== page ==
A snowflake was allegedly spotted 30 miles southeast of our city, so we’re on DEFCON 1 around here. Schools and a lot of business are closed. Since we humans no longer have to worry much about saber-toothed tigers or the Bubonic plague, I think we’re secretly excited about the dangers of puffy snow. But what do I know?
I stopped by the grocery store to get some yogurt for work this morning. I noticed the cheese section was wiped out. So was the toilet paper section. It would seem much of one would eliminate the need for much of the other, but again, what do I know?
Time to conjure warm memories.
Several years ago on a humid Saturday in late July: The air was so hot mosquitoes were spontaneously combusting in mid-flight. I did not want to go outside, but I had to. Those food scraps weren’t going to walk out to the compost pen by themselves. I’m a man, and that’s what men are for. No matter how hot it gets. No matter how much sweat may trickle down a man’s forehead into his eyes, he has to take the heat.
The compost pen is out by our garage near the back alley. It’s scary out there near the alley, because of things a man may see that he can’t un-see. Things like bugs and maybe a vicious squirrel or two. A man never knows.
I took the banana and apple peels out to the compost, the scalding ground burning the soles of my Nikes as I strode. When I arrived, I saw something against the back fence I did not expect to see and never want to see again. A man, no matter how tough he may be, never wants to see that. No, not that.
It was a grungy blue vinyl suitcase. Not a particularly large suitcase. Not very small either. Like something you’d take on a trip if you’re only going to stay over one night, but want to pack an extra change of clothes in case you go to the Spaghetti Factory for dinner and accidentally spill sauce on your chinos and you don’t want to wear your return-home pants two days in a row. Something about that size. But then, if you’re carrying around a suitcase that dirty, perhaps a little Prego on your khakis is not such a big issue.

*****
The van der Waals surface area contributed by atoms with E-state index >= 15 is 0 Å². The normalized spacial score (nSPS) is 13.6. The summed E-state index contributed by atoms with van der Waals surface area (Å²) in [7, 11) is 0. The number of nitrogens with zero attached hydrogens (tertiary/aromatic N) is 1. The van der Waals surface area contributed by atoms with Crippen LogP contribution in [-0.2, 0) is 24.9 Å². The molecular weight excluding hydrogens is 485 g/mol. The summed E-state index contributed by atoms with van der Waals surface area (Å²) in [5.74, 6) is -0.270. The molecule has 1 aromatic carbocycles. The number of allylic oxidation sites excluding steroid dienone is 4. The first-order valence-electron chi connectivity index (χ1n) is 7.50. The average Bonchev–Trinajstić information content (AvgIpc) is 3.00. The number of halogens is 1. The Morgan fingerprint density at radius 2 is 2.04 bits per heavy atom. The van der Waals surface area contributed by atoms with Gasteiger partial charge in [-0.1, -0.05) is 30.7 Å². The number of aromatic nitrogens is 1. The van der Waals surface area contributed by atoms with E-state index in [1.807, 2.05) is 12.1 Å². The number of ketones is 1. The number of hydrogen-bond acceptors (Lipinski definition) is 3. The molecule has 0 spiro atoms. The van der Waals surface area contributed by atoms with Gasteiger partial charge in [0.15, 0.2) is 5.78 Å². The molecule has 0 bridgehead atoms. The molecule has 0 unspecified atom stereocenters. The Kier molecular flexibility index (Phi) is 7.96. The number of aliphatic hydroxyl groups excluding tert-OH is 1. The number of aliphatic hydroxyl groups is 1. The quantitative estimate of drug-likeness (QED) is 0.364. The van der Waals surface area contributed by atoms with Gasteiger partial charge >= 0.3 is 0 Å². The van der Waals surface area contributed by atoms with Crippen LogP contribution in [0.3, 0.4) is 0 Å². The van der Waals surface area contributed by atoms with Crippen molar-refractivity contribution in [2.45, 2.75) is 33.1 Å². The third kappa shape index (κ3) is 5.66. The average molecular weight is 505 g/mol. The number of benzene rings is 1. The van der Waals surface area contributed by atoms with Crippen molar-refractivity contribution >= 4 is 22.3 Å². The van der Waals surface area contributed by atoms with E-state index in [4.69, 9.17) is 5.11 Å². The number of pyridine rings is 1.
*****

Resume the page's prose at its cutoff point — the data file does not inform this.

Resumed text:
I approached the mysterious blue suitcase with trepidation. I lifted it. It contained something a bit heavy. I don’t mean heavy in an emotional sense like a Nicholas Sparks novel about someone who falls in love the same day they learn they have a terminal illness, but heavy weight-wise. Its heft filled me with dread. I could imagine it contained a severed appendage, maybe a head, or stolen drugs. I could imagine nothing good. But a man, the kind of tough individual who takes table scraps to the compost pen on a 98-degree summer day, has to do what he has to do. I slowly unzipped the suitcase, my eyes all but closed as though that would make it easier to see what I was about to see. Oh, the humanity. I did not expect to see that.
I looked around and detected nothing but quiet. Even the squirrels had stopped chittering. I decided the smart option was to do nothing. I re-zipped the suitcase and left it where it was next to the back fence of our yard. I returned to the coolness of the house. I sat in the den as the 43rd rerun of a Lenny Briscoe Law & Order episode droned on the television. No more than fifteen minutes passed before I could no longer resist. Forget Lenny. I had my own mystery to solve. I had to go back out there, no matter the risk, no matter the danger, and open that suitcase one more time. Burning questions needed answers. What? Who? Why Colgate? Why not Oral-B?
I would not get my answers. The suitcase was gone.
Somewhere in the distance, a dog howled.
I have my theories about the suitcase and its owner, but what is your theory? If you think someone walking through the alley could have grabbed it, that’s possible. But it would have been hard to see over or through the back fence because of all the bushes. I gotta trim those.